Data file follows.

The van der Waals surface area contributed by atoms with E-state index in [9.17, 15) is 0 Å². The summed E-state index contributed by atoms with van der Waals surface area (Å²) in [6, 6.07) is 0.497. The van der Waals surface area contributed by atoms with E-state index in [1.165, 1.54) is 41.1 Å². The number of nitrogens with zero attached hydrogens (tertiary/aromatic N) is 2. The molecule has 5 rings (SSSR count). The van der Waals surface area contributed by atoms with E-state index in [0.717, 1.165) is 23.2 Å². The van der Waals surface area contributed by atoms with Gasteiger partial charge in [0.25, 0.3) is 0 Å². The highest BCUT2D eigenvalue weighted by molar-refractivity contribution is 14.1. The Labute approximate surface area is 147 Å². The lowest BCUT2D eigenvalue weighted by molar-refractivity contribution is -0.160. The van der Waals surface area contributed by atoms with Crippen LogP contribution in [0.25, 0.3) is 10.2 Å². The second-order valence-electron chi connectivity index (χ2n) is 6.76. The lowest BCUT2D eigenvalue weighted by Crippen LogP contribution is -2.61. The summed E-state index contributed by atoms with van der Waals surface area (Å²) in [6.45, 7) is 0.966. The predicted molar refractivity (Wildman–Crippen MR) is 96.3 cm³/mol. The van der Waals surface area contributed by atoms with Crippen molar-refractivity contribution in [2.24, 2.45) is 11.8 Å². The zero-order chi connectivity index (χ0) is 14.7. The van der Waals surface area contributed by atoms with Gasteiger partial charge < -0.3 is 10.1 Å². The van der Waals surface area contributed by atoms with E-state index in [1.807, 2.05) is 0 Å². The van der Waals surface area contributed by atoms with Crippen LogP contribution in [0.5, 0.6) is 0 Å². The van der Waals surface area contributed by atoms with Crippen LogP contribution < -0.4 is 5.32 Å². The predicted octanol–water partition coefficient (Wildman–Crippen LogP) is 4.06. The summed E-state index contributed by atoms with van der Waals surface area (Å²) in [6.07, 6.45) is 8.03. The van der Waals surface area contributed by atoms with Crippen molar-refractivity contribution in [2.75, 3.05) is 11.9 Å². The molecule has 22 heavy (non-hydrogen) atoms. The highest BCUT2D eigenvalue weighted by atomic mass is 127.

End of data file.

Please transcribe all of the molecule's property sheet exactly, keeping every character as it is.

The van der Waals surface area contributed by atoms with E-state index in [9.17, 15) is 0 Å². The summed E-state index contributed by atoms with van der Waals surface area (Å²) in [6, 6.07) is 0.497. The van der Waals surface area contributed by atoms with E-state index in [1.165, 1.54) is 41.1 Å². The number of nitrogens with zero attached hydrogens (tertiary/aromatic N) is 2. The molecule has 5 rings (SSSR count). The van der Waals surface area contributed by atoms with E-state index in [0.717, 1.165) is 23.2 Å². The van der Waals surface area contributed by atoms with Gasteiger partial charge in [0.25, 0.3) is 0 Å². The highest BCUT2D eigenvalue weighted by molar-refractivity contribution is 14.1. The Labute approximate surface area is 147 Å². The lowest BCUT2D eigenvalue weighted by molar-refractivity contribution is -0.160. The van der Waals surface area contributed by atoms with Crippen LogP contribution in [0.25, 0.3) is 10.2 Å². The second-order valence-electron chi connectivity index (χ2n) is 6.76. The lowest BCUT2D eigenvalue weighted by Crippen LogP contribution is -2.61. The summed E-state index contributed by atoms with van der Waals surface area (Å²) in [6.45, 7) is 0.966. The predicted molar refractivity (Wildman–Crippen MR) is 96.3 cm³/mol. The van der Waals surface area contributed by atoms with Crippen molar-refractivity contribution in [2.24, 2.45) is 11.8 Å². The zero-order chi connectivity index (χ0) is 14.7. The van der Waals surface area contributed by atoms with Gasteiger partial charge < -0.3 is 10.1 Å². The van der Waals surface area contributed by atoms with E-state index in [1.807, 2.05) is 0 Å². The van der Waals surface area contributed by atoms with Crippen LogP contribution in [0.5, 0.6) is 0 Å². The van der Waals surface area contributed by atoms with Crippen LogP contribution < -0.4 is 5.32 Å². The predicted octanol–water partition coefficient (Wildman–Crippen LogP) is 4.06. The summed E-state index contributed by atoms with van der Waals surface area (Å²) in [6.07, 6.45) is 8.03. The van der Waals surface area contributed by atoms with Crippen molar-refractivity contribution in [2.75, 3.05) is 11.9 Å². The molecule has 22 heavy (non-hydrogen) atoms. The highest BCUT2D eigenvalue weighted by atomic mass is 127.